In the land-use context, 42 USC § 1983 protects against municipal actions that violate a property owner's rights to substantive due process. It is not just another vehicle for reviewing municipal land use decisions. The Court emphasized: “The point is simply that denial of a permit—even an arbitrary denial redressable by an Article 78 or other state law proceeding—is not tantamount to a constitutional violation under 42 USC § 1983; significantly more is required.”
The Court of Appeals discussed its decision in Town of Orangetown v Magee, 88 NY2d 41 (1996), a case where it affirmed an award a developer of damages in excess of $5 million plus costs and attorneys' fees after the Town improperly revoked the developer’s building permit and amended its Zoning Code to halt the project. The Court agreed that the Town's action violated 42 USC § 1983, and affirmed an order reinstating the building permit. In Magee, the Court set out a two-part test for establishing substantive due process violations.
→ First, claimants must possess a vested property interest, under State or local law, entitling them to continue construction. A vested property right can arise from substantial expenditures and construction pursuant to a lawful permit or where there is a "certainty or a very strong likelihood" that an application for approval would have been granted.
→ Second, claimants must show that the governmental action was wholly without legal justification. The Court said "only the most egregious official conduct can be said to be arbitrary in the constitutional sense".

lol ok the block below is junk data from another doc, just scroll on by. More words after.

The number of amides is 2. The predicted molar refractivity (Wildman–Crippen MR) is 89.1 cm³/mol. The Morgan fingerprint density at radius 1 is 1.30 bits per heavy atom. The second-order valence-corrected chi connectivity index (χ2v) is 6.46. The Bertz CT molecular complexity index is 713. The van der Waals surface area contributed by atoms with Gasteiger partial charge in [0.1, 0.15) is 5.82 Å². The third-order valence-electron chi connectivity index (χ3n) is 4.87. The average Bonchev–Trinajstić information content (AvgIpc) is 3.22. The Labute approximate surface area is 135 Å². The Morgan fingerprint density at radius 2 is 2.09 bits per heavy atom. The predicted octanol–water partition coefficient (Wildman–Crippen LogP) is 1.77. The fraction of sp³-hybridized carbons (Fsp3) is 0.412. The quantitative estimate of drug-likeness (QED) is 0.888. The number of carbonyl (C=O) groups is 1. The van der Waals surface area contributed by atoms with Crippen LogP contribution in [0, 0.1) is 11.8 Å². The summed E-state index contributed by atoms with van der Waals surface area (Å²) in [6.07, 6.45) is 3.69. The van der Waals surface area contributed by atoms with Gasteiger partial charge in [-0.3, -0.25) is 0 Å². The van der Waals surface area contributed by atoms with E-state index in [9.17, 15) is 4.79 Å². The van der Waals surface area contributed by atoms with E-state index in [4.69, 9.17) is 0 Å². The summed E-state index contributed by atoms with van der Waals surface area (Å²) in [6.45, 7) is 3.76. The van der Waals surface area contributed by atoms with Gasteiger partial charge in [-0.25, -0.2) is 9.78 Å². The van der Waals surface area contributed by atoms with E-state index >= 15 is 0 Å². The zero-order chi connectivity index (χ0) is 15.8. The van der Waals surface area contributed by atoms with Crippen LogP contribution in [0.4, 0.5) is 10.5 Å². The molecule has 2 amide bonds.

The Court held that neither appellant in Bower or Home Depot established a cognizable property interest or arbitrary conduct of a constitutional dimension.
Bower argued that the planning board exceeded its discretion because the Article 78 proceeding found that Bower "met all the conditions needed for approval of its subdivision application in both this and the related Stratford Valley subdivision". Bower argued that victory in an Article 78 proceeding—a finding that conduct was arbitrary and capricious or that action was beyond or outside a board's discretion—establishes a constitutionally protected property interest. The Court of Appeals disagreed and simply responded: “The law is otherwise”. While municipal discretion does not alone defeat the existence of a property interest in a permit applicant, that discretion must be so narrowly circumscribed that approval is virtually assured. The process must be sufficiently advanced that the municipality has no discretion to deny the permit. The Court simply said: “That is not the case here.”
The Court reached the same conclusion as to Home Depot’s claim. The actions Home Depot sought to compel were discretionary in nature and there was no clear entitlement to the City of Rye's signature on the County's permit. Moreover, Home Depot at the time of Rye's refusal to consent to the road-widening permit was a contract vendee and had only conditional site plan approval.
While the municipal actions were found to be arbitrary in the Article 78 context, the Court of Appeals said that neither action was arbitrary in the constitutional context, “[W]hat is lacking is the egregious conduct that implicates federal constitutional law.” Neither appellant stated a cause of action for a due process violation.